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Types Of Snow & Snow Ratios


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Grab my Graupel mentioned posting this one as a topic-

Just picking up on this point its something this forum or TWO never discuss is the snow variety we expect to see & its density type-

The NOAA are talking about Snow density & snow ratios-

The accepted Snow ratio from the weather community is around 10:1- although this is more geared towards the US than the UK-

The Climo for the NE US snow ratio is around 11:1-

This means with a ratio of 10:1 if you melted down 10 cms of snow you find 1cm of rain, or on the mm Scale 1mm = 1cm of snow-

I would hazard a guess that the UK sits closer to a snow ratio of 3-5:1- ( thats between 3 & 5 ratio to one)

this is typical of a polar Maritime track- one like we are going to see over the Weekend-

Values of the ratio I would guess rise in Polar Northerlies to 5-8:1-

The best Snow ratios are seen in situations where the surface air is very cold & the uppers are very cold & the the RH levels are very low ( low dewpoints)- think 1987,1991,1996-

Snow ratios that exceed 10:1 for the UK are only really seen in these circumstances...

The fluffy snow the NOAA talk about referes to Stellar Dendrites ( the type of snow) only found in the very cold Upper air conditions around 5-10F

the 6 sided snowflakes are generally accepted as the best for aggregation & combined with perfect upper air conditions the snow ratios can get to 30:1- even 40:1

If your old enough & Im sure some of the oldies will empathize with this- If you can remember feb 1991 & ever stood in falling snow & swept of a car bonnet to see what type of snow was falling & I did ) then you will have probably seen 'stellar dendrites)-

these are the biggest & best shown on this Snow morphology diagram-


& one reason why we never see such decent flaks in the UK any more because the upper air profiles arent cold enough-

Just something off topic & never discussed in this forum....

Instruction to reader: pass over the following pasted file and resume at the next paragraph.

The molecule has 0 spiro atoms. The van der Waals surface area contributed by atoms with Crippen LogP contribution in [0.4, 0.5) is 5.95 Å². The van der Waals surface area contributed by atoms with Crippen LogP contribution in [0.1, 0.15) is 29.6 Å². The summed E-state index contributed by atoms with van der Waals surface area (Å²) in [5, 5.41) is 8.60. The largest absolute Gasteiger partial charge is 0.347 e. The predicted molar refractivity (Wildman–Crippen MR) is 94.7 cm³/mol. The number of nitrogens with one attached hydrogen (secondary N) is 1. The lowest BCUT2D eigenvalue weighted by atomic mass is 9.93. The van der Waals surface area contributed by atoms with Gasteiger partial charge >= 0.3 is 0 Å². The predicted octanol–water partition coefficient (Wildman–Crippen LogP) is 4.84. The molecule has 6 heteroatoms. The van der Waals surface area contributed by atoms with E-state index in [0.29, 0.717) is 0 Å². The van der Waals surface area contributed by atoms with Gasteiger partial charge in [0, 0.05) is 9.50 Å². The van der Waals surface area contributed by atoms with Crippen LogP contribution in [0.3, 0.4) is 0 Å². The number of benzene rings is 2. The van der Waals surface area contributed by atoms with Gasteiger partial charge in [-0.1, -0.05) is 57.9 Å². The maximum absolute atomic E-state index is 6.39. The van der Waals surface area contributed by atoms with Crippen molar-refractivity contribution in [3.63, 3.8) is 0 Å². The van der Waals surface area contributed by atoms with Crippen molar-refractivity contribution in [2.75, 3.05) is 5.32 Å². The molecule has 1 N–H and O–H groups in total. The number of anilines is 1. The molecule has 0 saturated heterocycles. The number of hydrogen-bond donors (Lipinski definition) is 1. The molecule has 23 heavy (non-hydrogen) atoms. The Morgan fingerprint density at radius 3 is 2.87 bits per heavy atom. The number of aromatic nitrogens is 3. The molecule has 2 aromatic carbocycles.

Stellar Dendrites------ GONE FOREVER???????????????

I will try to update some more on this later- However this weekend is a good example, not much chance of the Stella Dendrites, however the smaller dendrite shape is on the cards for Northern parts of the UK & Ireland


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  • Location: Steeton, W Yorks, 270m ASL
  • Location: Steeton, W Yorks, 270m ASL

    Great post Steve. I recall during the blizzards (and I'm using that word very deliberately and carefully) of 1979 the prisms piling up against the bottom of the window: often the accumulation on the sill would get up to 6" and more.

    Re conversion ratios the rule of thumb is 10:1, though drier snow may stack more than this (it traps more air and compacts less immediately at low masses) and wet snow rather less. They type of flake also matters: prisms will arrange themselves more tightly than plates, particularly where the snow is wet and chunky.

    Such is the stuff of avalanche modelling by the way: instability between the layer boundaries brought about by the different crystal structure - all of which further compounds with temperature variation. This is why ski resorts like heavy early snow pre season followed by substantial rain (without washing the base away) - the soaking and freezing helps lock the pack.

    Like you I recall stading in the snow looking at small plates on my sleeve: until I was 8 or 9 I thought snowflakes were the big gloopy aggregations that we associate and imagine - the reality is more awesome when the air is cold enough to prevent any cohesion. Marvellous.

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